Commonwealth v. Howard, supra.
The opinion goes on to quote from the trial court judge’s opinion ruling on Howard’s argument that the evidence presented at his trial was not sufficient to establish his guilt beyond a reasonable doubt:
Here, the trial court concluded the jury's verdict was not against the weight of the evidence so as to shock one's sense of justice reasoning,

The evidence at trial established that a black male known as NASS (Carnell Tinson) was dealing heroin from Room 123 of the El Patio Motel. On April 26, 2014, [Appellant] and Tinson entered the room together and approximately 2 ½ hours later Tinson left and drove away in a vehicle. One hour later the police executed a search warrant for the room. The police found a baggie of heroin in plain view on a bed, a digital scale, lottery tickets for packaging heroin, and $1,600.00 in [Appellant]'s duffle bag in the room. A cell phone was recovered. It was [Appellant]'s and contained two (2) recent text messages `Flush the work’ (meaning the heroin) and `They R Out Back Behind the Building [”’ (referring to the police). The phone number the text originated from belonged to NASS (Tinson) and had been used as a contact number to facilitate prior drug transactions.
Trial Court Opinion (T.C.O.), 6/4/15, at 1.
The facts of record support the trial court's conclusion that the jury could reasonably infer Appellant's guilt from this evidence. Id. As such, the trial court did not abuse its discretion in determining that the jury's verdict was not against the weight of the evidence so as to shock one's sense of justice.
Commonwealth v. Howard, supra.
The Superior Court then began its analysis of Howard’s argument that
the trial court erred in admitting text messages from Appellant's cell phone into evidence as they were not properly authenticated under Pa.R.E. No. 901. Appellant claims that without these messages the Commonwealth could not prove a criminal conspiracy. The messages received on Appellant's cell phone from Tinson's cell phone stated, `flush the work’ and `they are in the back of the building.’ Appellant's Brief at 7.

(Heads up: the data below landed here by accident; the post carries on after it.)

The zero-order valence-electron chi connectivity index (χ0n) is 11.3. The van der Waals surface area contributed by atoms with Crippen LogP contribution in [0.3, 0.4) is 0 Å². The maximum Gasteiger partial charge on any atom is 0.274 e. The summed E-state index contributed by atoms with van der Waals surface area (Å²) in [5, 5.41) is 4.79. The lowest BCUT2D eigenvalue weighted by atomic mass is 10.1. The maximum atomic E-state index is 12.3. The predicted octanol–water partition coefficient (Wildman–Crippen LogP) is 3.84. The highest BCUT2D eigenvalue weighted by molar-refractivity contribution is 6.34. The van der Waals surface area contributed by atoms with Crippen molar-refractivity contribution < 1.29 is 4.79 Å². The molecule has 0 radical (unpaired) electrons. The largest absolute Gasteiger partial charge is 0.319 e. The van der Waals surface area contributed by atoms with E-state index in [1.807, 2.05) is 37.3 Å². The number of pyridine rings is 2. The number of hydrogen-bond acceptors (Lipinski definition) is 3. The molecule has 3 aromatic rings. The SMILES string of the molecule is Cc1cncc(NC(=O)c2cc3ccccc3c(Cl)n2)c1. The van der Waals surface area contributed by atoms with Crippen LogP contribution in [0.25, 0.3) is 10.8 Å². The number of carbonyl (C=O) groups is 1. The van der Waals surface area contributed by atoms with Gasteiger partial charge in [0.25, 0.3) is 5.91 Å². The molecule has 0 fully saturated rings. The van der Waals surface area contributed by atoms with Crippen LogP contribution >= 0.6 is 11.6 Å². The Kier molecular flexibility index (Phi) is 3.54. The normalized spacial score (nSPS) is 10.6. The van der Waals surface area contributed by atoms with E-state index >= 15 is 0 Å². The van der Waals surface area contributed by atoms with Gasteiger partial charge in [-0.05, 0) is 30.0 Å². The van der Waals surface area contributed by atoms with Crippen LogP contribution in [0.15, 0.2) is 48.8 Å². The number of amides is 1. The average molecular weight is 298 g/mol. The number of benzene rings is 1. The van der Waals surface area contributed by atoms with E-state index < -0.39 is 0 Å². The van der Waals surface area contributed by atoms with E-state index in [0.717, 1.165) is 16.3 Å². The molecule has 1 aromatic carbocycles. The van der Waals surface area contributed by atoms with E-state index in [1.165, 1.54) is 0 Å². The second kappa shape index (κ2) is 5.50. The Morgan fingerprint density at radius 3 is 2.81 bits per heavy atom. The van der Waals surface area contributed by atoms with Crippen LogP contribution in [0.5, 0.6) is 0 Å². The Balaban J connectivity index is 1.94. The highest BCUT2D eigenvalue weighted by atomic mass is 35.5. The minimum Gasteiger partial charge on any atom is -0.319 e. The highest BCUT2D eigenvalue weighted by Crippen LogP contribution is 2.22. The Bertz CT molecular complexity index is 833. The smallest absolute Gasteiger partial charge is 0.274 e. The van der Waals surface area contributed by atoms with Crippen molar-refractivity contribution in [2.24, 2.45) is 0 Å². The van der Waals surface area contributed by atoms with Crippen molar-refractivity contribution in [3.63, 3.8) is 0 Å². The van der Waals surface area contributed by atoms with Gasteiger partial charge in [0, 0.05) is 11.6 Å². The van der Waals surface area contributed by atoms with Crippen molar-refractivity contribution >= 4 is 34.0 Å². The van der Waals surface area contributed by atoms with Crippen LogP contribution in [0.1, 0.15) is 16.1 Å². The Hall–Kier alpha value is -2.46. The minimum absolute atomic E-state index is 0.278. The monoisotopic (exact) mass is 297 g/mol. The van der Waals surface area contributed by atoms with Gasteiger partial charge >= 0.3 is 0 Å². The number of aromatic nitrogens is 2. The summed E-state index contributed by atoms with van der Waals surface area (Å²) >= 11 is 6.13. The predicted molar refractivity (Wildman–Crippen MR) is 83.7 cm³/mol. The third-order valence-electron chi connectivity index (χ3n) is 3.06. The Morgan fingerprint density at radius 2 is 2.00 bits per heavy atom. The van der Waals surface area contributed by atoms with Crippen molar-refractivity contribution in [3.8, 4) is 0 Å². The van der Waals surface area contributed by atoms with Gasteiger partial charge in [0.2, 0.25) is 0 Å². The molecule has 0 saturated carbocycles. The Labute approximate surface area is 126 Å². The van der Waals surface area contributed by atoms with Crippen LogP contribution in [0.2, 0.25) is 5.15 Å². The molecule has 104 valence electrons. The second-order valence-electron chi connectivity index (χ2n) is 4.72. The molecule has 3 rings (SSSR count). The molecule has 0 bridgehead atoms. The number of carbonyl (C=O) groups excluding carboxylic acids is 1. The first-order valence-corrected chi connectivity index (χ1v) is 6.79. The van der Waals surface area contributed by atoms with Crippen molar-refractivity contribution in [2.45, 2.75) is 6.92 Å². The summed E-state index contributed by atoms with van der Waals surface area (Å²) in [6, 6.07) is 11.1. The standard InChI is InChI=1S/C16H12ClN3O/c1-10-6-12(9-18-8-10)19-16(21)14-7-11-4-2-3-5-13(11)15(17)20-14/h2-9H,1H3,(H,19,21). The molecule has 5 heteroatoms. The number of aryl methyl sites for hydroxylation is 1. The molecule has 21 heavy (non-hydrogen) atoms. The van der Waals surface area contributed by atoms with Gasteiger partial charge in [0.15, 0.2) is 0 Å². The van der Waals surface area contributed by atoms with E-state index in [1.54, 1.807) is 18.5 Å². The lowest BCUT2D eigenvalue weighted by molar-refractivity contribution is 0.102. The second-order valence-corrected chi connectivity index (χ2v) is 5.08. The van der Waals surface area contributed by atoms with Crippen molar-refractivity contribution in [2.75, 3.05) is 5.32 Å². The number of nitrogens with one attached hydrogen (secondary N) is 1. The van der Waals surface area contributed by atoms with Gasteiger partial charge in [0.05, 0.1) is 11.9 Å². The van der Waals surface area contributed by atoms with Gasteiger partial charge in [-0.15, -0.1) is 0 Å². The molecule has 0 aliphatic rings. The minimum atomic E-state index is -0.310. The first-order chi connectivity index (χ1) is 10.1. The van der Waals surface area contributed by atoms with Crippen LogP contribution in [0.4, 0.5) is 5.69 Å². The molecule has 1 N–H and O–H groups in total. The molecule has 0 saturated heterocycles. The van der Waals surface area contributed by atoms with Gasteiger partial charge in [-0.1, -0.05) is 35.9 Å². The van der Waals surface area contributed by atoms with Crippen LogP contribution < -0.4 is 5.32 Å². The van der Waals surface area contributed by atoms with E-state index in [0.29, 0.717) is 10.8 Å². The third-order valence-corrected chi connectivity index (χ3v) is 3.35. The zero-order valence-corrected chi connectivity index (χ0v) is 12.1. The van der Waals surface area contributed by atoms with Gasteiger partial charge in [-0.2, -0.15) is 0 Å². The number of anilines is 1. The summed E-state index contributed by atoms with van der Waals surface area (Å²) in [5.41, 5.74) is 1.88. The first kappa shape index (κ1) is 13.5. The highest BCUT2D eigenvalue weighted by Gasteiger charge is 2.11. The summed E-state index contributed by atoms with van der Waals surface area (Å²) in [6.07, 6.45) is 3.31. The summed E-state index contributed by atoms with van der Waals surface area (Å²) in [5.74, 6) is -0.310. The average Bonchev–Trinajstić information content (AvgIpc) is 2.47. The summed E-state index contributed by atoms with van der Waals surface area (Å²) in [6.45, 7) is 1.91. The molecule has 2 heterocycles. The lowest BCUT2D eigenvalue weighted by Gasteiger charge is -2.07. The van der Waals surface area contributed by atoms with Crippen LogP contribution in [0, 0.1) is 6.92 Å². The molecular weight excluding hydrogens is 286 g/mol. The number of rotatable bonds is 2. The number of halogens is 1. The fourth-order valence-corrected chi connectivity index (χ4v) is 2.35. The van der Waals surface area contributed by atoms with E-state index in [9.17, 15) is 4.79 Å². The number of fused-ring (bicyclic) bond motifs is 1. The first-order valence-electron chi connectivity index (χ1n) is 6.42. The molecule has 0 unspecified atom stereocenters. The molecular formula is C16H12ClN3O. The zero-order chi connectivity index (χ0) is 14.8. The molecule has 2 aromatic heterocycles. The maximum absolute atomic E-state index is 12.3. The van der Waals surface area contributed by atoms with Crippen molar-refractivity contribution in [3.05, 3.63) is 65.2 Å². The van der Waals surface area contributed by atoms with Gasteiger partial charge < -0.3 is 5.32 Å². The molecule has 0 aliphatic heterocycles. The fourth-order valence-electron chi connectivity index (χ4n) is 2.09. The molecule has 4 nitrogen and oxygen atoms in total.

Commonwealth v. Howard, supra.
The Superior Court then began its analysis of Howard’s authentication argument:
As Appellant correctly notes, this Court in Commonwealth v. Koch, 39 A.3d 996 (Pa. Super. 2011),  in an apparent case of first impression, addressed authentication of a text message as a prerequisite to its admissibility into evidence. We held that emails and text messages are documents subject to the same requirements for authenticity as non-electronic documents generally. The consistent difficulty in authenticating emails and text messages is establishing authorship, as it is generally conceded that cellular phones are not always exclusively used by the person to whom the phone number is assigned.

Accordingly, authentication of electronic communications requires more than confirmation that the phone number or address belongs to a particular person. Authentication requires some evidence tending to show the identity of the defendant as the person who either sent or received the message(s). This may be shown through circumstantial evidence. In Koch, we held that the Commonwealth failed to authenticate the text messages in question, as there were no contextual clues in the messages that revealed that the defendant was the sender. We further concluded that the defendant's physical proximity to the phone was of no probative value as to whether she authored the messages days and weeks before. Significantly, the Commonwealth conceded it could not confirm that the defendant was the author of the text messages and acknowledged that the defendant did not write some of the messages that referred to her in the third person. The Commonwealth was able to establish only that it accurately transcribed the text messages from the defendant's phone. Without some evidence, even circumstantial, that the defendant sent the messages, we held that the trial court in Koch improperly admitted the messages, since they were not properly authenticated.
Commonwealth v. Howard, supra.
The Superior Court went on to explain that